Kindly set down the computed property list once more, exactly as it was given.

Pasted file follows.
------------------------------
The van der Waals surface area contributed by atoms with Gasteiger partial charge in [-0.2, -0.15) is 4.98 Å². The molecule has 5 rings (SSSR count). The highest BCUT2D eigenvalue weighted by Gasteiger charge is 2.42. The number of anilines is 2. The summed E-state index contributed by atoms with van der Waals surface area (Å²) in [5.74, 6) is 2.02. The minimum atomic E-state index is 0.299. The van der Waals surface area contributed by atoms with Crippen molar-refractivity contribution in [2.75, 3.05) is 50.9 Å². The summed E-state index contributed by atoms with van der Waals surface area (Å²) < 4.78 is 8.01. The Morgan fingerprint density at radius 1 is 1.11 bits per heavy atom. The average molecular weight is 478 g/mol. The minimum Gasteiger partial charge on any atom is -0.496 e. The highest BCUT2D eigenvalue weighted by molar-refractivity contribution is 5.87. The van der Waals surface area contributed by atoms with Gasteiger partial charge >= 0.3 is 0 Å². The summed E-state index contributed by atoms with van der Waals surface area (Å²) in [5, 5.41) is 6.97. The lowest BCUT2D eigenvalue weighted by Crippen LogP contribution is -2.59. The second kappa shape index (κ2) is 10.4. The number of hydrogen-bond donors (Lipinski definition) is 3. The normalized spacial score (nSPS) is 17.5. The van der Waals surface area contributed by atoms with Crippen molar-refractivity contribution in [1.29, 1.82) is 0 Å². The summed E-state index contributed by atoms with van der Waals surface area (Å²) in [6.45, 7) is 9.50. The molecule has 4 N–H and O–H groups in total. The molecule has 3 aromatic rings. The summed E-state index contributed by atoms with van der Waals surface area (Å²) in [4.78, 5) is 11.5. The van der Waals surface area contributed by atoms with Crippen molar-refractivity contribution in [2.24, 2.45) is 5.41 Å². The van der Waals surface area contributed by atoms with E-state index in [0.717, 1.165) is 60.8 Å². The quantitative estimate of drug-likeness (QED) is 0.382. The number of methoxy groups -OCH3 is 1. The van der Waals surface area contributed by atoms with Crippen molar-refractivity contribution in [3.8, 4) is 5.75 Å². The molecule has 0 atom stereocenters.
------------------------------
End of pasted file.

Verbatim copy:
The van der Waals surface area contributed by atoms with Gasteiger partial charge in [-0.2, -0.15) is 4.98 Å². The molecule has 5 rings (SSSR count). The highest BCUT2D eigenvalue weighted by Gasteiger charge is 2.42. The number of anilines is 2. The summed E-state index contributed by atoms with van der Waals surface area (Å²) in [5.74, 6) is 2.02. The minimum atomic E-state index is 0.299. The van der Waals surface area contributed by atoms with Crippen molar-refractivity contribution in [2.75, 3.05) is 50.9 Å². The summed E-state index contributed by atoms with van der Waals surface area (Å²) < 4.78 is 8.01. The Morgan fingerprint density at radius 1 is 1.11 bits per heavy atom. The average molecular weight is 478 g/mol. The minimum Gasteiger partial charge on any atom is -0.496 e. The highest BCUT2D eigenvalue weighted by molar-refractivity contribution is 5.87. The van der Waals surface area contributed by atoms with Gasteiger partial charge >= 0.3 is 0 Å². The summed E-state index contributed by atoms with van der Waals surface area (Å²) in [5, 5.41) is 6.97. The lowest BCUT2D eigenvalue weighted by Crippen LogP contribution is -2.59. The second kappa shape index (κ2) is 10.4. The number of hydrogen-bond donors (Lipinski definition) is 3. The normalized spacial score (nSPS) is 17.5. The van der Waals surface area contributed by atoms with Crippen molar-refractivity contribution in [1.29, 1.82) is 0 Å². The summed E-state index contributed by atoms with van der Waals surface area (Å²) in [6.45, 7) is 9.50. The molecule has 4 N–H and O–H groups in total. The molecule has 3 aromatic rings. The summed E-state index contributed by atoms with van der Waals surface area (Å²) in [4.78, 5) is 11.5. The van der Waals surface area contributed by atoms with Crippen molar-refractivity contribution in [2.24, 2.45) is 5.41 Å². The van der Waals surface area contributed by atoms with E-state index in [0.717, 1.165) is 60.8 Å². The quantitative estimate of drug-likeness (QED) is 0.382. The number of methoxy groups -OCH3 is 1. The van der Waals surface area contributed by atoms with Crippen molar-refractivity contribution in [3.8, 4) is 5.75 Å². The molecule has 0 atom stereocenters.